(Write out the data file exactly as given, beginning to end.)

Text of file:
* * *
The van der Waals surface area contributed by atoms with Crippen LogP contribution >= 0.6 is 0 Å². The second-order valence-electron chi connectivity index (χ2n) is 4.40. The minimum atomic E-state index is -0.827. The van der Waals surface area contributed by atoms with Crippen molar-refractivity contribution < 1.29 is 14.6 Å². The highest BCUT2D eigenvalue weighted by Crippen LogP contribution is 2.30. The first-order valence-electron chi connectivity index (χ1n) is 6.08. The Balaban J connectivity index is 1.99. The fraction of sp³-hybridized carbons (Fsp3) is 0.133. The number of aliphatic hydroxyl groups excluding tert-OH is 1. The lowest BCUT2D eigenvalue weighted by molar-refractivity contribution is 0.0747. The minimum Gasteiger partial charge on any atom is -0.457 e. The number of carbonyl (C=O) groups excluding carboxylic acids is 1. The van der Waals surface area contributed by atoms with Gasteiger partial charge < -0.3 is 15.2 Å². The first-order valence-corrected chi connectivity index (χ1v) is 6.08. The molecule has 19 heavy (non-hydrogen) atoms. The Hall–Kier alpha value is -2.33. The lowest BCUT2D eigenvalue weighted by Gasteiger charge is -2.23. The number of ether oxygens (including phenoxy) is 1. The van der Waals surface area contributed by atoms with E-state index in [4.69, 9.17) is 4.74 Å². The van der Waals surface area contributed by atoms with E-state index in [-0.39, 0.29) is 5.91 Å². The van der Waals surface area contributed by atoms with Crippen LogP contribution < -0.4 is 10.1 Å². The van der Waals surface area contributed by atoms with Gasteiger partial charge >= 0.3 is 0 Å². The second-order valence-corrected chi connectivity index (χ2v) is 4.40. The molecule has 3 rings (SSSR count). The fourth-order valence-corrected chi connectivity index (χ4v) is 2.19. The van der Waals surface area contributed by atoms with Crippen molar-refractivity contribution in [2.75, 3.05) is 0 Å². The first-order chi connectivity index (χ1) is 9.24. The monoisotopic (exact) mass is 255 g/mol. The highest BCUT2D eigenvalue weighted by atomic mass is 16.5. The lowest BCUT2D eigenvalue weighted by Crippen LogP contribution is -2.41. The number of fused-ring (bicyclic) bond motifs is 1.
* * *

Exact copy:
The van der Waals surface area contributed by atoms with Crippen LogP contribution >= 0.6 is 0 Å². The second-order valence-electron chi connectivity index (χ2n) is 4.40. The minimum atomic E-state index is -0.827. The van der Waals surface area contributed by atoms with Crippen molar-refractivity contribution < 1.29 is 14.6 Å². The highest BCUT2D eigenvalue weighted by Crippen LogP contribution is 2.30. The first-order valence-electron chi connectivity index (χ1n) is 6.08. The Balaban J connectivity index is 1.99. The fraction of sp³-hybridized carbons (Fsp3) is 0.133. The number of aliphatic hydroxyl groups excluding tert-OH is 1. The lowest BCUT2D eigenvalue weighted by molar-refractivity contribution is 0.0747. The minimum Gasteiger partial charge on any atom is -0.457 e. The number of carbonyl (C=O) groups excluding carboxylic acids is 1. The van der Waals surface area contributed by atoms with Gasteiger partial charge < -0.3 is 15.2 Å². The first-order valence-corrected chi connectivity index (χ1v) is 6.08. The molecule has 19 heavy (non-hydrogen) atoms. The Hall–Kier alpha value is -2.33. The lowest BCUT2D eigenvalue weighted by Gasteiger charge is -2.23. The number of ether oxygens (including phenoxy) is 1. The van der Waals surface area contributed by atoms with E-state index in [4.69, 9.17) is 4.74 Å². The van der Waals surface area contributed by atoms with E-state index in [-0.39, 0.29) is 5.91 Å². The van der Waals surface area contributed by atoms with Crippen LogP contribution < -0.4 is 10.1 Å². The van der Waals surface area contributed by atoms with Gasteiger partial charge >= 0.3 is 0 Å². The second-order valence-corrected chi connectivity index (χ2v) is 4.40. The molecule has 3 rings (SSSR count). The fourth-order valence-corrected chi connectivity index (χ4v) is 2.19. The van der Waals surface area contributed by atoms with Crippen molar-refractivity contribution in [2.75, 3.05) is 0 Å². The first-order chi connectivity index (χ1) is 9.24. The monoisotopic (exact) mass is 255 g/mol. The highest BCUT2D eigenvalue weighted by atomic mass is 16.5. The lowest BCUT2D eigenvalue weighted by Crippen LogP contribution is -2.41. The number of fused-ring (bicyclic) bond motifs is 1.